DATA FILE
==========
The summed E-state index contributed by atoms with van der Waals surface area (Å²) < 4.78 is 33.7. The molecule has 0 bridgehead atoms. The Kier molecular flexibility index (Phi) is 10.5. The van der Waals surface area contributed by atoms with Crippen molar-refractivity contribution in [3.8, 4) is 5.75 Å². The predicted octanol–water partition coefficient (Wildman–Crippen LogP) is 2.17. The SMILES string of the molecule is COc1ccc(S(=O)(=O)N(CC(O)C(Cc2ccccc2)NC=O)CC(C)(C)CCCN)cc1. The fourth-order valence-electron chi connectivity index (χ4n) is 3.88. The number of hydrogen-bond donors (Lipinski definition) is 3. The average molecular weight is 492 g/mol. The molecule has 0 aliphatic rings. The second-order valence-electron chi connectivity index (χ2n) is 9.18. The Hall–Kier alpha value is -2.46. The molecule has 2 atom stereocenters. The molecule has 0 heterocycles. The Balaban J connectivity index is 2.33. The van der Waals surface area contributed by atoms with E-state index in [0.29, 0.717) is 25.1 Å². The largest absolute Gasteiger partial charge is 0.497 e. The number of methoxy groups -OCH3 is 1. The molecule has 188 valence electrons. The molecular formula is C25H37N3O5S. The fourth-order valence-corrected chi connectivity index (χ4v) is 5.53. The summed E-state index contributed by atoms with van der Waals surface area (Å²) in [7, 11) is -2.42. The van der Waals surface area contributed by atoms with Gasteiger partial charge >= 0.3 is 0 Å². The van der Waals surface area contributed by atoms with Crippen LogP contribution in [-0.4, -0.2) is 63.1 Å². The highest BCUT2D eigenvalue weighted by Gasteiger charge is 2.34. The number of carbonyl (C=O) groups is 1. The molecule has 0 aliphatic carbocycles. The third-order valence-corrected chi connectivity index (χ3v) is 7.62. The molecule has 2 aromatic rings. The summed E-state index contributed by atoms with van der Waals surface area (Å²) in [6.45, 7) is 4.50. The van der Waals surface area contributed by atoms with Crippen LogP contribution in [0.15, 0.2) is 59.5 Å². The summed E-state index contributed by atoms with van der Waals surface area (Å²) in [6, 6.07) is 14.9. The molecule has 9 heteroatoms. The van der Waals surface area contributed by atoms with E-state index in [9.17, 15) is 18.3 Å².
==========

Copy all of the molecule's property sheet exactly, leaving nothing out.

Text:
The summed E-state index contributed by atoms with van der Waals surface area (Å²) < 4.78 is 33.7. The molecule has 0 bridgehead atoms. The Kier molecular flexibility index (Phi) is 10.5. The van der Waals surface area contributed by atoms with Crippen molar-refractivity contribution in [3.8, 4) is 5.75 Å². The predicted octanol–water partition coefficient (Wildman–Crippen LogP) is 2.17. The SMILES string of the molecule is COc1ccc(S(=O)(=O)N(CC(O)C(Cc2ccccc2)NC=O)CC(C)(C)CCCN)cc1. The fourth-order valence-electron chi connectivity index (χ4n) is 3.88. The number of hydrogen-bond donors (Lipinski definition) is 3. The average molecular weight is 492 g/mol. The molecule has 0 aliphatic rings. The second-order valence-electron chi connectivity index (χ2n) is 9.18. The Hall–Kier alpha value is -2.46. The molecule has 2 atom stereocenters. The molecule has 0 heterocycles. The Balaban J connectivity index is 2.33. The van der Waals surface area contributed by atoms with E-state index in [0.29, 0.717) is 25.1 Å². The largest absolute Gasteiger partial charge is 0.497 e. The number of methoxy groups -OCH3 is 1. The molecule has 188 valence electrons. The molecular formula is C25H37N3O5S. The fourth-order valence-corrected chi connectivity index (χ4v) is 5.53. The summed E-state index contributed by atoms with van der Waals surface area (Å²) in [7, 11) is -2.42. The van der Waals surface area contributed by atoms with Gasteiger partial charge >= 0.3 is 0 Å². The van der Waals surface area contributed by atoms with Crippen LogP contribution in [-0.4, -0.2) is 63.1 Å². The highest BCUT2D eigenvalue weighted by Gasteiger charge is 2.34. The number of carbonyl (C=O) groups is 1. The molecule has 0 aliphatic carbocycles. The third-order valence-corrected chi connectivity index (χ3v) is 7.62. The molecule has 2 aromatic rings. The summed E-state index contributed by atoms with van der Waals surface area (Å²) in [6.45, 7) is 4.50. The van der Waals surface area contributed by atoms with Crippen LogP contribution in [0.15, 0.2) is 59.5 Å². The summed E-state index contributed by atoms with van der Waals surface area (Å²) in [6, 6.07) is 14.9. The molecule has 9 heteroatoms. The van der Waals surface area contributed by atoms with E-state index in [9.17, 15) is 18.3 Å².